Were the Normans "French"?

Apr 2015
519
United States
#1
I've seen a lot of debate regarding this question so I've opened a thread to hear various peoples' viewpoints and see if we can arrive at a conclusion.

EDIT:To clarify, I mean the Normans during the time of William the Conqueror
 
Last edited:
Oct 2011
7,654
MARE PACIFICVM
#2
Well, first you should talk about which Normans you mean. There is still a Normandy in France now, and thus still Normans.

But I will assume that you were referring to the Normans who invaded England in 1066.

My short answer would be: Yes, as French as anybody was in 1066. The concept of "France" as we know it was non-existent at that time. But, if we wish to look back and classify people using modern national labels, then yes, the Normans were French.
 

BenSt

Ad Honorem
Aug 2013
4,565
Canada, originally Clwyd, N.Wales
#3
The Normans were not Franks, but they became 'French'. Personally, I think it's a misnomer to say what people were specifically because as we now the Normans arrived in the area and their leadership, atleast were originally vikings. But, you see the normans were a strange bunch in the history of Europe... they intermarried and quickly became what they conquered. We see this in the Kingdom of England, within a few generations it became increasingkly difficult to know who was a Norman and who was a saxon, until they practically became extinct through intermarriage. The Normans became anglo, became Sicilian, became French.
 

AlpinLuke

Forum Staff
Oct 2011
26,845
Italy, Lago Maggiore
#4
The Normans were not Franks, but they became 'French'. Personally, I think it's a misnomer to say what people were specifically because as we now the Normans arrived in the area and their leadership, atleast were originally vikings. But, you see the normans were a strange bunch in the history of Europe... they intermarried and quickly became what they conquered. We see this in the Kingdom of England, within a few generations it became increasingkly difficult to know who was a Norman and who was a saxon, until they practically became extinct through intermarriage. The Normans became anglo, became Sicilian, became French.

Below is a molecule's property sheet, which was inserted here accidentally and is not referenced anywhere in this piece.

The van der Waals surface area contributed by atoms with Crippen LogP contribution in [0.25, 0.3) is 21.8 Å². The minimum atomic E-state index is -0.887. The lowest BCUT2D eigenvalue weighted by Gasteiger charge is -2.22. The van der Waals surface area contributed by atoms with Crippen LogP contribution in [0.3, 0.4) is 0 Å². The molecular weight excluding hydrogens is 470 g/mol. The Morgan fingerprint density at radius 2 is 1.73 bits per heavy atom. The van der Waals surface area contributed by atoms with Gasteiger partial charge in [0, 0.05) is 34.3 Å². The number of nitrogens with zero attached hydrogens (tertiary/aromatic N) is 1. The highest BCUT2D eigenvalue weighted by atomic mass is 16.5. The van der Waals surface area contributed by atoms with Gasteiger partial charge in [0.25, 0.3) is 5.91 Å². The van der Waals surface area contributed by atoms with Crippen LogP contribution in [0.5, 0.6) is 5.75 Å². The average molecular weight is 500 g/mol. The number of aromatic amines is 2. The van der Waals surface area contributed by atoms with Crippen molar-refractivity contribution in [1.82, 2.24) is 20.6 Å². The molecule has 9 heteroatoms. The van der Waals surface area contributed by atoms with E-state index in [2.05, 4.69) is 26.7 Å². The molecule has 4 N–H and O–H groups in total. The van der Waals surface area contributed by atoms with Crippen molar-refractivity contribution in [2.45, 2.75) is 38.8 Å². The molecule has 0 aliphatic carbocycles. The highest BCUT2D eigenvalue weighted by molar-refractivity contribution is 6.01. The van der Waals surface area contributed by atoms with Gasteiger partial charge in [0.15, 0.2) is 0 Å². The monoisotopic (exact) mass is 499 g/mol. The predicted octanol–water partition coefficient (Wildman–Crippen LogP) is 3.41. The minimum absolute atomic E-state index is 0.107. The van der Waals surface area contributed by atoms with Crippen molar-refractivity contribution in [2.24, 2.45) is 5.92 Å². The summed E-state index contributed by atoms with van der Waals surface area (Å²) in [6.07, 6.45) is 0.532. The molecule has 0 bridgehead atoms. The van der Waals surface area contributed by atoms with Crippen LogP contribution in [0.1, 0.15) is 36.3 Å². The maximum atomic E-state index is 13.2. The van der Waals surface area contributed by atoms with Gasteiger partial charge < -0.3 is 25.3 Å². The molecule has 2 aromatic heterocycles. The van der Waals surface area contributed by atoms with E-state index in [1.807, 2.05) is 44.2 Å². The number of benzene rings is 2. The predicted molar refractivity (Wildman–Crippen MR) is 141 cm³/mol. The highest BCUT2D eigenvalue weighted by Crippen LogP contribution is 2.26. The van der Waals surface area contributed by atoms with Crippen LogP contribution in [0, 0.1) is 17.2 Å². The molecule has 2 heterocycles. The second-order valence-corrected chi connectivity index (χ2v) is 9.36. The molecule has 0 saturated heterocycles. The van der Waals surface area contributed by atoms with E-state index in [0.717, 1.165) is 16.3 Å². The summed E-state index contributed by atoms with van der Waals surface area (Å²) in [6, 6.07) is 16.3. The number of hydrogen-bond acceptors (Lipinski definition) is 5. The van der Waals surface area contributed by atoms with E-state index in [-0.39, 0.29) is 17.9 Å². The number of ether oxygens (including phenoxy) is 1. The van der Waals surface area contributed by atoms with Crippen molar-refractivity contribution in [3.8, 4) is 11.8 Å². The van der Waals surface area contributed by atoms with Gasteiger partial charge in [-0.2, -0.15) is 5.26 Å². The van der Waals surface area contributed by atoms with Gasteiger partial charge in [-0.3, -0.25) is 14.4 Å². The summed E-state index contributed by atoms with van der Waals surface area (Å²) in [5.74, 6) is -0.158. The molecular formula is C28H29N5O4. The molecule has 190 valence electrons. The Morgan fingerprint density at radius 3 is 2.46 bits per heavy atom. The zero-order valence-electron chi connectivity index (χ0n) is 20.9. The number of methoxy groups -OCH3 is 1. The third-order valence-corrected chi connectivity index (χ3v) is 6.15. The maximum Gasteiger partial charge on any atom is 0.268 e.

Yes, they became "French", they were not "French".

For accuracy Normans were Germanic as for origin [they came from Scandinavia, a land of Germanic peoples].

Having a remarkable component with a great attitude for travels and conquest, they became part of numerous European "nations".

Normans became:

French
Italian
English
Scottish
Irish
Spanish
Welsh
 

Scaeva

Ad Honorem
Oct 2012
5,630
#5
Yes.

Culturally and linguistically the Normans were French. By the time of Hastings or the Norman conquest of southern Italy they were also partially French by ethnicity. There was a lot of intermarriage with both French nobles and commoners, not to mention illegitimate children, starting with the first generation of Norse settlers. William the Conqueror for example, in addition to being descended from Rollo, also had French ancestry from a couple different ancestors who had married French noblewomen.
 
Jan 2014
2,576
Westmorland
#8
If a person identifies himself as French then he is French. His ethnicity is irrelevant.
Not true, in my view at least. Ethnic identity requires group acceptance as well as individual choice. Just because I choose to identify as French doesn't mean that the French - or indeed anyone else - are obliged to accept or respect my choice.

Regards,

Peter
 
May 2008
1,299
Bangkok
#10
I haven't seen the etymology being mentioned yet and so won't assume OP has knowledge of it: Norman is a French rendering of Norseman.

I'm not sure how many generations removed they were from the vikings who took the place, but I would imagine that they were as French as could an Italian be considered American whose family had resided there for several generations. Surely more American than Italian, but depending on how sequestered that family or culture was, some may disagree.
 

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